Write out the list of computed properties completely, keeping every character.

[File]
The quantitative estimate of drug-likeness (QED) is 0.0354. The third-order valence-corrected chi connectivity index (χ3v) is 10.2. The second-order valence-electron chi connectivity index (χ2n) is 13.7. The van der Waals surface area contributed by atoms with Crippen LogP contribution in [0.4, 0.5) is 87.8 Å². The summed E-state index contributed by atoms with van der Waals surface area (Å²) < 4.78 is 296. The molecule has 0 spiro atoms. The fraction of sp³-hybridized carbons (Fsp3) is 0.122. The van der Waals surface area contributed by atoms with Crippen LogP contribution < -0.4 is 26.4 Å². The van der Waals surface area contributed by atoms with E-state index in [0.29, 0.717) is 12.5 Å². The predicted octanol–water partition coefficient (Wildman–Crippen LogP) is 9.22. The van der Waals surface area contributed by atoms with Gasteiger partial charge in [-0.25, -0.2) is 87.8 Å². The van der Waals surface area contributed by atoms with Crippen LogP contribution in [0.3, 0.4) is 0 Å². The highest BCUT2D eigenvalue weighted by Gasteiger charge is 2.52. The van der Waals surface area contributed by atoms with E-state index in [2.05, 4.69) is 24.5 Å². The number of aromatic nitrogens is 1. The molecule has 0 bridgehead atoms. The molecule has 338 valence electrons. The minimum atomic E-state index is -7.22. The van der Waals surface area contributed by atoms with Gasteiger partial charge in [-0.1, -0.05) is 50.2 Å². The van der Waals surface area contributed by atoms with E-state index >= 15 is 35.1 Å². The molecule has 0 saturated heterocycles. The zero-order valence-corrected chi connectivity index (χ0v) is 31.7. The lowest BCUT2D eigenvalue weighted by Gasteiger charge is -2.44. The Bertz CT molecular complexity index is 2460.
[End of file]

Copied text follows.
The quantitative estimate of drug-likeness (QED) is 0.0354. The third-order valence-corrected chi connectivity index (χ3v) is 10.2. The second-order valence-electron chi connectivity index (χ2n) is 13.7. The van der Waals surface area contributed by atoms with Crippen LogP contribution in [0.4, 0.5) is 87.8 Å². The summed E-state index contributed by atoms with van der Waals surface area (Å²) < 4.78 is 296. The molecule has 0 spiro atoms. The fraction of sp³-hybridized carbons (Fsp3) is 0.122. The van der Waals surface area contributed by atoms with Crippen LogP contribution < -0.4 is 26.4 Å². The van der Waals surface area contributed by atoms with E-state index in [0.29, 0.717) is 12.5 Å². The predicted octanol–water partition coefficient (Wildman–Crippen LogP) is 9.22. The van der Waals surface area contributed by atoms with Gasteiger partial charge in [-0.25, -0.2) is 87.8 Å². The van der Waals surface area contributed by atoms with Crippen LogP contribution in [0.3, 0.4) is 0 Å². The highest BCUT2D eigenvalue weighted by Gasteiger charge is 2.52. The van der Waals surface area contributed by atoms with E-state index in [2.05, 4.69) is 24.5 Å². The number of aromatic nitrogens is 1. The molecule has 0 bridgehead atoms. The molecule has 338 valence electrons. The minimum atomic E-state index is -7.22. The van der Waals surface area contributed by atoms with Gasteiger partial charge in [-0.1, -0.05) is 50.2 Å². The van der Waals surface area contributed by atoms with E-state index >= 15 is 35.1 Å². The molecule has 0 saturated heterocycles. The zero-order valence-corrected chi connectivity index (χ0v) is 31.7. The lowest BCUT2D eigenvalue weighted by Gasteiger charge is -2.44. The Bertz CT molecular complexity index is 2460.